Undo School Programs, Heritage Urges
An influential conservative think tank will release recommendations this week to undo what it calls "many of the harmful education programs of the last 30 years."
The Heritage Foundation will advocate eliminating many of the provisions in both the Goals 2000: Educate America Act and the Elementary and Secondary Education Act. It also wants to close down the federal Education Department within five years.
Its proposals are contained in a briefing book for new members of the Republican-controlled 104th Congress that it prepared at the request of Rep. Newt Gingrich, R-Ga., who is set to become the next Speaker of the House.
A proposal to scrap the National Education Standards and Improvement Council could find support on Capitol Hill, key g.o.p. Congressional aides said last week.
The new Presidentially appointed panel, whose members have yet to be named, would help set voluntary national education standards. But Heritage maintains that the groups developing the standards are "politically controlled" and that nesic would "essentially serve as a 19-member national school board."
At least some of the other proposals also appear likely to find an audience among g.o.p. lawmakers. "They're just saying a lot of what House and Senate Republicans said when these bills were debated," one Congressional aide noted.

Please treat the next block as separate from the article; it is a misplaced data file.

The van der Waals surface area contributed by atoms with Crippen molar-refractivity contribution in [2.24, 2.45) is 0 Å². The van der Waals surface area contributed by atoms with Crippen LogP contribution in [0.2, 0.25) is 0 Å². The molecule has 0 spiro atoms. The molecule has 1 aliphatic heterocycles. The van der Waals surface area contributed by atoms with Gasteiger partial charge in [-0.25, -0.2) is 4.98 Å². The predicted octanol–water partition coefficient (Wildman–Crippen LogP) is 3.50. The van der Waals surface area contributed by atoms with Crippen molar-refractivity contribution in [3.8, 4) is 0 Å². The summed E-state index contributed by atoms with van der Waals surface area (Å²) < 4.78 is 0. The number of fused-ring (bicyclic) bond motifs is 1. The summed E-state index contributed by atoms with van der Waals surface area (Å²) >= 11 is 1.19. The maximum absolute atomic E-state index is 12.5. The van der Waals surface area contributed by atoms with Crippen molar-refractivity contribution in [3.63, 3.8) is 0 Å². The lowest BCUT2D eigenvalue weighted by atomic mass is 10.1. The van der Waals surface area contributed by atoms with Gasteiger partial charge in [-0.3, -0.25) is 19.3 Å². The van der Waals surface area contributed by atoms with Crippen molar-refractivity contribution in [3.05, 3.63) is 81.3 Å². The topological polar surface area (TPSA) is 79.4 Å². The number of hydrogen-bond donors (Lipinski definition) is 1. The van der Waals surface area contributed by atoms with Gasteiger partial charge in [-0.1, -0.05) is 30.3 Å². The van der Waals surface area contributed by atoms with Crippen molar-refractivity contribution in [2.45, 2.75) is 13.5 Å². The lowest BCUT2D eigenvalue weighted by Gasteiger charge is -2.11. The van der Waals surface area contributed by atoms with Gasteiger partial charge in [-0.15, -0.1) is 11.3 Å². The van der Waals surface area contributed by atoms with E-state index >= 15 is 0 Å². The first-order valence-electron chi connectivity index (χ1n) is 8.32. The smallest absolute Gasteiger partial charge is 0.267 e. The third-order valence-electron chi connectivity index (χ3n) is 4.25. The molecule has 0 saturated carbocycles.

Aides said, however, that there is little interest in renewing the fight over the Education Department, whose abolition has been on the wish lists of many conservatives since its creation.
'Carries a Lot of Weight'
The Heritage report, "The New Member's Guide to the Issues," includes some 20 chapters on topics ranging from welfare reform to foreign policy. It will be used this week at an orientation for incoming Republican members of Congress that is expected to be widely attended. Heritage is co-sponsoring the seminar with Empower America, another Washington-based group.
In 1981, the Heritage Foundation produced a 3,000-page tome, "Mandate for Leadership: Policy Management in a Conservative Administration," that became the blueprint for much of President Ronald Reagan's legislative agenda.
With the Republican takeover of Congress, the foundation is hoping its new report will be equally influential.
"I think the Heritage Foundation carries a lot of weight among the Congressional Republicans and, particularly, the younger ones," a Congressional aide said.
This is the first time that the g.o.p. has controlled both houses of Congress in 40 years, and its first stint in power since the advent of a major federal role in K-12 education. Republicans also gained control of 19 state legislatures and a majority of governorships.
"The dramatic shift in power both in Congress and in the states gives conservatives an unprecedented opportunity to undo many of the harmful education programs of the last 30 years," the foundation report argues. "To the extent that government should be involved in education, it is a matter for local and state government, not the federal government."